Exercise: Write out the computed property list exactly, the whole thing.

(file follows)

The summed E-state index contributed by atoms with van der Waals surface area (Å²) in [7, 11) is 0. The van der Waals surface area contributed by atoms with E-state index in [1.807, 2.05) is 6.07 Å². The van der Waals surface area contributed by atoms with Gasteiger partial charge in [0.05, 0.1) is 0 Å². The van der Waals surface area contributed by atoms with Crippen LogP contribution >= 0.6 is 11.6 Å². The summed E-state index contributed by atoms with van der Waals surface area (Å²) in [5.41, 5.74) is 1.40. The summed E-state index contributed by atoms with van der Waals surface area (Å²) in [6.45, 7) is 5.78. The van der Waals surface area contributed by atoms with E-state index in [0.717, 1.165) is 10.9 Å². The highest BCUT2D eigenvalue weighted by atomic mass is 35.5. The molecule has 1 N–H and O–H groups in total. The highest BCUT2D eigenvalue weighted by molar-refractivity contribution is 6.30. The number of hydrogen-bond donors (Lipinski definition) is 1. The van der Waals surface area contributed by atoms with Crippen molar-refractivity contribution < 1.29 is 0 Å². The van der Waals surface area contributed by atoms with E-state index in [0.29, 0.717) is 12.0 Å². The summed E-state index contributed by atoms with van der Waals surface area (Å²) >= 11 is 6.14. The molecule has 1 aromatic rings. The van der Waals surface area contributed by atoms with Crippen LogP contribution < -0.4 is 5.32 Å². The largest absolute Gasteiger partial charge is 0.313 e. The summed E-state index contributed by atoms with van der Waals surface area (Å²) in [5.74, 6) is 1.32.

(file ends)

The summed E-state index contributed by atoms with van der Waals surface area (Å²) in [7, 11) is 0. The van der Waals surface area contributed by atoms with E-state index in [1.807, 2.05) is 6.07 Å². The van der Waals surface area contributed by atoms with Gasteiger partial charge in [0.05, 0.1) is 0 Å². The van der Waals surface area contributed by atoms with Crippen LogP contribution >= 0.6 is 11.6 Å². The summed E-state index contributed by atoms with van der Waals surface area (Å²) in [5.41, 5.74) is 1.40. The summed E-state index contributed by atoms with van der Waals surface area (Å²) in [6.45, 7) is 5.78. The van der Waals surface area contributed by atoms with E-state index in [0.717, 1.165) is 10.9 Å². The highest BCUT2D eigenvalue weighted by atomic mass is 35.5. The molecule has 1 N–H and O–H groups in total. The highest BCUT2D eigenvalue weighted by molar-refractivity contribution is 6.30. The number of hydrogen-bond donors (Lipinski definition) is 1. The van der Waals surface area contributed by atoms with Crippen molar-refractivity contribution < 1.29 is 0 Å². The van der Waals surface area contributed by atoms with E-state index in [0.29, 0.717) is 12.0 Å². The summed E-state index contributed by atoms with van der Waals surface area (Å²) >= 11 is 6.14. The molecule has 1 aromatic rings. The van der Waals surface area contributed by atoms with Crippen LogP contribution < -0.4 is 5.32 Å². The largest absolute Gasteiger partial charge is 0.313 e. The summed E-state index contributed by atoms with van der Waals surface area (Å²) in [5.74, 6) is 1.32.